Books by Rose Flem-Ath

Released: Dec. 1, 1995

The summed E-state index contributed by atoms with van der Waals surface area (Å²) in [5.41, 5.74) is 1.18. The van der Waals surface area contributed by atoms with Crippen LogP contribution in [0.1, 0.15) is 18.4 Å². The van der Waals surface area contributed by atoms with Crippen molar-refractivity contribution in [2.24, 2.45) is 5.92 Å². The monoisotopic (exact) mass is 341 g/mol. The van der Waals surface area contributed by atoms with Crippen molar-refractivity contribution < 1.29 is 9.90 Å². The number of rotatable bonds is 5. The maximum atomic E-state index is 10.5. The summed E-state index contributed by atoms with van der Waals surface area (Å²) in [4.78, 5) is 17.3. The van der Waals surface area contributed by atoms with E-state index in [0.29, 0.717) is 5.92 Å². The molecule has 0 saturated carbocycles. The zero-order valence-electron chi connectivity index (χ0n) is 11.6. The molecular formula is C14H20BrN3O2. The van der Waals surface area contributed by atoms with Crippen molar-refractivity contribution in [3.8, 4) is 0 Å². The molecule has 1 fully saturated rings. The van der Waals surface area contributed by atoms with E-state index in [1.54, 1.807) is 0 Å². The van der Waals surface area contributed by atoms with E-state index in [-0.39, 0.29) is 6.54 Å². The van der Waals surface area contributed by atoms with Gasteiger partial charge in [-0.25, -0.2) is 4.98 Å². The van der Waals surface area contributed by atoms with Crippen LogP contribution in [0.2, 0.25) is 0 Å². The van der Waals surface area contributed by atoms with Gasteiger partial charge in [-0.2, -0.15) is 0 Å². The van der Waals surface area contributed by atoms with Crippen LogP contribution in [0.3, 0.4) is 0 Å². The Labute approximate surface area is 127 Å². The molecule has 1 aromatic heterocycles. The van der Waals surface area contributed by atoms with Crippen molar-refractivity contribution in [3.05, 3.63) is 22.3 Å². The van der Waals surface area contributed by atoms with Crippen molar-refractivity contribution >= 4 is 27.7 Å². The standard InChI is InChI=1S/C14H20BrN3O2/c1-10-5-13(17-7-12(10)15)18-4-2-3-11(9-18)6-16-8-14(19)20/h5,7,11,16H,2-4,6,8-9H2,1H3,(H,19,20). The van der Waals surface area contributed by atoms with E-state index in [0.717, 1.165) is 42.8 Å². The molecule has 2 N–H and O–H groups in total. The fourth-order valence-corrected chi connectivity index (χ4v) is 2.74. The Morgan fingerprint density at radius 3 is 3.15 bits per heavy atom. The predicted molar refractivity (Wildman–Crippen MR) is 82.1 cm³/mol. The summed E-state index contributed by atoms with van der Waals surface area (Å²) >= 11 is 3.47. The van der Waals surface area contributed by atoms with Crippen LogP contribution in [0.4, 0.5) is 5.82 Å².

Overly audacious ruminations about the lost civilization of Atlantis from two Canadian librarians, based on disparate facts and near-facts derived from mythology, literature, geology, and cartography. Pointing to the striking similarity of myths of a disastrous flood among widely dispersed peoples (Indian tribes of the Americas and peoples of the Middle East, for instance), evidence of transcontinental mass extinctions approximately 11,000 years ago, profound changes in world climate since prehistoric times, and the pervasiveness of the myth of a lost civilization of Atlantis in Plato and in Egyptian lore, the Flem-Aths draw the conclusion that an advanced maritime civilization, based in Antarctica, predated the last Ice Age. The Flem-Aths rely heavily on the theories of the late Charles Hapgood, a historian of science whose ideas once won Albert Einstein's praise. In several books, Hapgood made two arguments critical to the authors' thesis: that at some point in the distant past the Earth's crust was abruptly torn asunder (rather than gradually shifting apart, as plate tectonic theory would have it) and that accurate, ancient maps existed, particularly the so-called Piri Re'is from 1513, that showed Antarctica centuries before it was discovered by European explorers. Weaving together Hapgood's crust displacement theory, the flood myths, and evidence of sophisticated ancient cartography, the authors speculate that the Antarctica-based Atlantean civilization was destroyed by geological catastrophe and attendant flooding. The shattered survivors cultivated agriculture in the mountaintops that alone survived the great floods (the authors point out that the grains that have been staples in the human diet originate in the highlands) and, as the floodwaters receded, founded cultures that in turn became the basis for civilization. Fun, yes, but it isn't science. The Flem-Aths go well beyond their evidence to locate Atlantis in Antarctica, and the basis of their speculations, including the ancient sea maps and Hapgood's theory of catastrophic crust displacement, must await a more sober and rigorous assessment. (23 maps and line drawings) Read full book review >